The focus of this thesis is to provide hospitals and local authorities in an urban setting with a set of recommendations for sustainable methods of supply for healthcare institutions, to minimise the negative externalities of freight associated with urban hospitals. The structure and nature of the healthcare supply chain engenders unsustainable freight patterns as a result of the poor communication and unpredictability of inventory demand from hospitals to suppliers, resulting in high freight volumes (403 freight movements recorded over a 5-day period during a November 2011 survey), and the mixing of urgent and non-urgent goods within the same supply chain. In addition to this ancillary hospital services such as hospital laboratory couriers are found to be a large traffic generator with 476 individual services booked over a 3 month period (January – March 2014). In fulfilment of these issues three solutions are proposed to improve the economic and environmental sustainability of freight: mobile consolidation, to address the high numbers of deliveries received by hospitals; unattended locker bank delivery, to separate urgent goods from the supply chain; and, consolidation of laboratory courier services. Assessment of the mobile consolidation centre for GOSH only operating over 1 site to 4 sites, using 93 records from the 2011 freight survey indicated savings for the week between: 10,591 VKm (1 site operation) and 12,173 VKm (4 site operation); 181.53 – 225.05 journey time hours for 2 site and 4 site operations, respectively; and, 2 – 2.33 tonnes of CO2 equivalents between 1 site and 4 site operations. Implementation of a London-wide scenario indicated reductions of 64,204 VKm, 579 Journey Time Hours and 89 tonnes of CO2e. Assessment of the proposed electronic locker bank was assessed using a hill climbing model operating with a database of consignment movements; and qualitatively using staff interviews. Results indicated that a locker bank measuring 3.69m length, 1.7m height and 0.8m depth, comprising 19 partitions would be required to accommodate all urgent consignments for any given day. Staff perceptions of the concept were positive suggesting the locker would potentially improve the speed and quality of healthcare delivered to patients. Current hospital and courier service providers’ practices centre on collecting items as and when they arrive for outward journeys at the hospital. Using a database of 323 courier journeys at Great Ormond Street Hospital, 8 different consolidation scenarios, varying the length of time an item is delayed (ranging between 30 minutes to 10 hours). Findings indicated that consolidated approaches yielded reductions in vehicle numbers, between 120 and 255, compared to the current model of operation, but that the current model of operation is actually more environmentally efficient, generating 0.42 to 0.84 fewer metric tonnes of CO2 than consolidated approaches. Assessments of other hospitals such as University Hospital Southampton indicated that the three proposed solutions may be considered relevant to other hospitals. However, in the citywide context, the benefits for each solution when implemented at a single hospital site were minimal suggesting a greater number of hospital sites would be required to deliver larger gains.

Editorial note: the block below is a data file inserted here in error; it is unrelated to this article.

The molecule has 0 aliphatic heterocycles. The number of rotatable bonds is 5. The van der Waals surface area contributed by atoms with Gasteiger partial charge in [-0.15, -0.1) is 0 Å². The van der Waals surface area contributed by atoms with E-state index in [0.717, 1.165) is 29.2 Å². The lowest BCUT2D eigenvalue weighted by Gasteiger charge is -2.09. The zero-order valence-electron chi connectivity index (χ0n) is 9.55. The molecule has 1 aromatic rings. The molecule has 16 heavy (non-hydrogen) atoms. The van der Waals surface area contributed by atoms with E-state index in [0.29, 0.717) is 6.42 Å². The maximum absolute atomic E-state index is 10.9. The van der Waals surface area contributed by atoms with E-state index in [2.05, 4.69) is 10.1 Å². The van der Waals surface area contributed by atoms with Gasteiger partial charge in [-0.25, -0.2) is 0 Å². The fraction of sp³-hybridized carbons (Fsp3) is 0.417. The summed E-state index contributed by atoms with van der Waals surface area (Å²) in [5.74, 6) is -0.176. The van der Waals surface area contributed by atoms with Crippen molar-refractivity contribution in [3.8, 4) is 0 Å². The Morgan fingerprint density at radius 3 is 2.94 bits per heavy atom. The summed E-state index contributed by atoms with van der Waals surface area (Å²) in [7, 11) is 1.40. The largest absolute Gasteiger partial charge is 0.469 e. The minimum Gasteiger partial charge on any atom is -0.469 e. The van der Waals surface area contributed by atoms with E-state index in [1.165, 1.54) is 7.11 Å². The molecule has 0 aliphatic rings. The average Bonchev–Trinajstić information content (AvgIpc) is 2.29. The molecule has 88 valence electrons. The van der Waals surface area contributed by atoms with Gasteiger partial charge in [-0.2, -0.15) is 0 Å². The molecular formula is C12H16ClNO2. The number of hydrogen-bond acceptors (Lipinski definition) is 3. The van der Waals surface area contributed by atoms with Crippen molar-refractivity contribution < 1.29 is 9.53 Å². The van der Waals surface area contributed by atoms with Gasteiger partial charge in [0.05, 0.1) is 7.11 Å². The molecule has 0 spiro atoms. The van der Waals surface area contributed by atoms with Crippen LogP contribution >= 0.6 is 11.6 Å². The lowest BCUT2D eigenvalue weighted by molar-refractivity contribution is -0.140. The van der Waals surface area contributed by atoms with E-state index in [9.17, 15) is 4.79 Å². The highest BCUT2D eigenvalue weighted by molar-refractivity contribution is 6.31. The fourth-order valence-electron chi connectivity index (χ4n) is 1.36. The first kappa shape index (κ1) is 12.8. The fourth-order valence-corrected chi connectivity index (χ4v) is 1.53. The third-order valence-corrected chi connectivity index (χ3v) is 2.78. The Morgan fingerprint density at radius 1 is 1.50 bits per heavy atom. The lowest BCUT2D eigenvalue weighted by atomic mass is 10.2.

PDF